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Exploring the absolutely stunning scenery of the Alleppey backwaters in a houseboat made of reeds is without a doubt one of the best things to do in Kerala. Before arriving in the country it was actually one of only two true tourist experiences I’d heard of, the other being the Munnar tea plantations. And when you bear in mind that I have more Keralan friends than I have fingers and toes, and prior to my trip every single one of them said something along the lines of ‘You can’t miss Alleppey’, you can’t really blame me for ya know, not wanting to miss it.
The only thing that was causing me any ounce of hesitation was the cost.
Because while just going to Alleppey and looking at the backwaters and maybe taking a gentle little stroll along the side of the water is a splendid idea, the whole point of Alleppey is the houseboats.
I don’t know why. They are literally just houses but in a boat. Apparently nobody even lives in them permanently, and they exist purely for tourism but whatever, they’re pretty!
I won’t even go into how much one of these things costs for a day because, quite frankly, it makes my penny-pinching self cry just thinking about it but luckily (for me anyway) one of my friends over here has ‘connections’ and was able to barter for a pretty good deal. Not as dodgy as it sounds, I swear!
This, dear readers, is why having local friends is the best thing in the world when it comes to travel in India. Locals always pay less.
So yeah, I’ve now done the whole houseboat thing twice. The first time I became Rosie from Rosie & Jim (blast from the past or what?!) and explored the Alleppey backwaters last April, it was an all expenses paid day out with my previously mentioned super-connected friend and it was lovely. Despite the fact that ordinarily I’m a “let’s jump in puddles and walk through forests and use up all our energy” kind of girl and you don’t really do anything on a houseboat, I actually thoroughly enjoyed myself. So much so, in fact, that when two of my friends from the UK were over I sort of heavily hinted/forced them into coming to Kerala just so I could take them on a houseboat through the backwaters. This time it was paid for by me but all praise super-connected friend because he managed to get me one hell of a discount that saved me having to re-mortgage my Nutribullet to afford it!
On both occasions I went out with different tour companies (there are so bloody many in and around Alleppey, you really could just have your pick of the bunch!) but the days were pretty much the same both times.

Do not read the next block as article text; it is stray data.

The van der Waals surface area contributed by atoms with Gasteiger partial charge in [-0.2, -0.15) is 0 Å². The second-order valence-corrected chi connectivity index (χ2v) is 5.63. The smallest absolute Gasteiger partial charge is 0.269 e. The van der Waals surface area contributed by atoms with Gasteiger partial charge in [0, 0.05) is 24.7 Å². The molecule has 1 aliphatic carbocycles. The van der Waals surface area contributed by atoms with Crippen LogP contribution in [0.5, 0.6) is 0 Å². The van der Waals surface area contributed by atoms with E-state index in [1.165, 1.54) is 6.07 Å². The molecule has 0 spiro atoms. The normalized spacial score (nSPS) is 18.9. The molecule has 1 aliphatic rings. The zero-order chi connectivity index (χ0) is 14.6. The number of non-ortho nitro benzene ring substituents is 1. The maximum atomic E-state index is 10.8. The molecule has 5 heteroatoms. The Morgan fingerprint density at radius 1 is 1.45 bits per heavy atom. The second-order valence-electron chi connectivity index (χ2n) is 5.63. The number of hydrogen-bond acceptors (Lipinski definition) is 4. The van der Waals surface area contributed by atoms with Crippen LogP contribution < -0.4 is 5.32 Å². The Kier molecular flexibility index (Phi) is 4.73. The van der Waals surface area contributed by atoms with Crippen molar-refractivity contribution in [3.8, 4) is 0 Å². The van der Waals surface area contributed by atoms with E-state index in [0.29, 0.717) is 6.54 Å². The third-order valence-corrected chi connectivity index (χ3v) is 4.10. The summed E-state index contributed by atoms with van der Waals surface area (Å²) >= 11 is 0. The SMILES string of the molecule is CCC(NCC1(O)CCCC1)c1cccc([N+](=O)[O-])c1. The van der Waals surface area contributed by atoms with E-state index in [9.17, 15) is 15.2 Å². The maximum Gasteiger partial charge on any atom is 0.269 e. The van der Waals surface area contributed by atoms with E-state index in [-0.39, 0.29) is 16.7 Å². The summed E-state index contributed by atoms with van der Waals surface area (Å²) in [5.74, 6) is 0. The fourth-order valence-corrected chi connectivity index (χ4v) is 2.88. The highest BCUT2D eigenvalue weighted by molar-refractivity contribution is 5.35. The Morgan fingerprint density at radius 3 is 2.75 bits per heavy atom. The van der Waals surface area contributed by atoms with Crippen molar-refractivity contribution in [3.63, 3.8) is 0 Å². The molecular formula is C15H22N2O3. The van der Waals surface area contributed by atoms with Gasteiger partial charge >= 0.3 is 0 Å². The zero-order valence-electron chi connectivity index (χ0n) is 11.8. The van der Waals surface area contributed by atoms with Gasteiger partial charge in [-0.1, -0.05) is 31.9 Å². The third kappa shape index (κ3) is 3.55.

There are two main options when it comes to renting out houseboats in Alleppey: half day, or full day. Full day is basically the same as the half day tour except you get an overnight stay too. The half day ‘tour’ typically starts at 11am from the section of the water most conveniently located to the town. You’re welcomed on board by the ship’s driver (or is it captain?) and introduced to the chef. Both times when I started uot there was also another crew member on board, but he mysteriously disappeared as soon as we set sail. And when I say mysteriously disappeared, I mean mysteriously disappeared! I did not see him disembark the boat, nor was he hidden anywhere on-board. Very strange.
Anyway, the captain gave a brief tour of the boat although to be honest I definitely could have shown myself around. It’s a simple set up – lounge area leading on to the part where he steers the wheel (very technical boat language, I know), then a corridor leading to the kitchen. There are a few doors in the corridor, all of which lead to bedrooms, inside of which are little cupboard-like bathrooms. It’s all decorated like an actual house and is super quaint and such a novelty and even though it’s just a boat with rooms, something about it feels special.
I don’t have any pictures of the inside of the boat because I’m a bit of a turnip, but just imagine the interior of any old house from that BBC2 show about people wanting to move to the countryside, and you’re probably not far off.
So, after a
house boat tour the driver shot off into the distance at a dizzying speed.
That’s a lie. It genuinely moved slower than a slowworm. But it’s nice and guess what?! THE DRIVER LET ME DRIVE!!!!!